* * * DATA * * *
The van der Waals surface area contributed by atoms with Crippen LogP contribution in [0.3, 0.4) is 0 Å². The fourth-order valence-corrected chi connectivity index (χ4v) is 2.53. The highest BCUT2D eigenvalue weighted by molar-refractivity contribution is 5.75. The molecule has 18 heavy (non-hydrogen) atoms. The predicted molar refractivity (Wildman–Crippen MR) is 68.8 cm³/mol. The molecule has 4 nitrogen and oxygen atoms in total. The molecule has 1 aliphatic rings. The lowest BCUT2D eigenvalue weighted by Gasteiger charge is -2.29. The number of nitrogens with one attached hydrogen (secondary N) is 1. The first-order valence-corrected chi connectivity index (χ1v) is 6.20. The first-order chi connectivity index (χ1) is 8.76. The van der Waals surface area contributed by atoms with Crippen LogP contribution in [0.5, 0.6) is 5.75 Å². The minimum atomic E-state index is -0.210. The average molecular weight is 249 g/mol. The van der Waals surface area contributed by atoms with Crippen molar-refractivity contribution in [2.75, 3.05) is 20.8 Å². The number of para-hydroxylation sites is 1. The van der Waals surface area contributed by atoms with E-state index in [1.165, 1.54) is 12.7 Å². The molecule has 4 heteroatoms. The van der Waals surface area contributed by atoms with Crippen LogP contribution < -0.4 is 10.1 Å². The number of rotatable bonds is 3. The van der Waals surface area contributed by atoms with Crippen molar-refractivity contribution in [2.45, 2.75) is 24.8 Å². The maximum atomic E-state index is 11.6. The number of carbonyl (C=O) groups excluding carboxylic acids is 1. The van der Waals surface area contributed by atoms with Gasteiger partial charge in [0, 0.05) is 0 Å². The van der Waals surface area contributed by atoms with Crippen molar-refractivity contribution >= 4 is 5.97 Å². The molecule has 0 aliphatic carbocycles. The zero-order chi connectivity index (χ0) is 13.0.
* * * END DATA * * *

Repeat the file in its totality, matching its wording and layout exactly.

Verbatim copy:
The van der Waals surface area contributed by atoms with Crippen LogP contribution in [0.3, 0.4) is 0 Å². The fourth-order valence-corrected chi connectivity index (χ4v) is 2.53. The highest BCUT2D eigenvalue weighted by molar-refractivity contribution is 5.75. The molecule has 18 heavy (non-hydrogen) atoms. The predicted molar refractivity (Wildman–Crippen MR) is 68.8 cm³/mol. The molecule has 4 nitrogen and oxygen atoms in total. The molecule has 1 aliphatic rings. The lowest BCUT2D eigenvalue weighted by Gasteiger charge is -2.29. The number of nitrogens with one attached hydrogen (secondary N) is 1. The first-order valence-corrected chi connectivity index (χ1v) is 6.20. The first-order chi connectivity index (χ1) is 8.76. The van der Waals surface area contributed by atoms with Crippen LogP contribution in [0.5, 0.6) is 5.75 Å². The minimum atomic E-state index is -0.210. The average molecular weight is 249 g/mol. The van der Waals surface area contributed by atoms with Crippen molar-refractivity contribution in [2.75, 3.05) is 20.8 Å². The number of para-hydroxylation sites is 1. The van der Waals surface area contributed by atoms with E-state index in [1.165, 1.54) is 12.7 Å². The molecule has 4 heteroatoms. The van der Waals surface area contributed by atoms with Crippen LogP contribution < -0.4 is 10.1 Å². The number of rotatable bonds is 3. The van der Waals surface area contributed by atoms with Crippen molar-refractivity contribution in [2.45, 2.75) is 24.8 Å². The maximum atomic E-state index is 11.6. The number of carbonyl (C=O) groups excluding carboxylic acids is 1. The van der Waals surface area contributed by atoms with Gasteiger partial charge in [0, 0.05) is 0 Å². The van der Waals surface area contributed by atoms with Crippen molar-refractivity contribution >= 4 is 5.97 Å². The molecule has 0 aliphatic carbocycles. The zero-order chi connectivity index (χ0) is 13.0.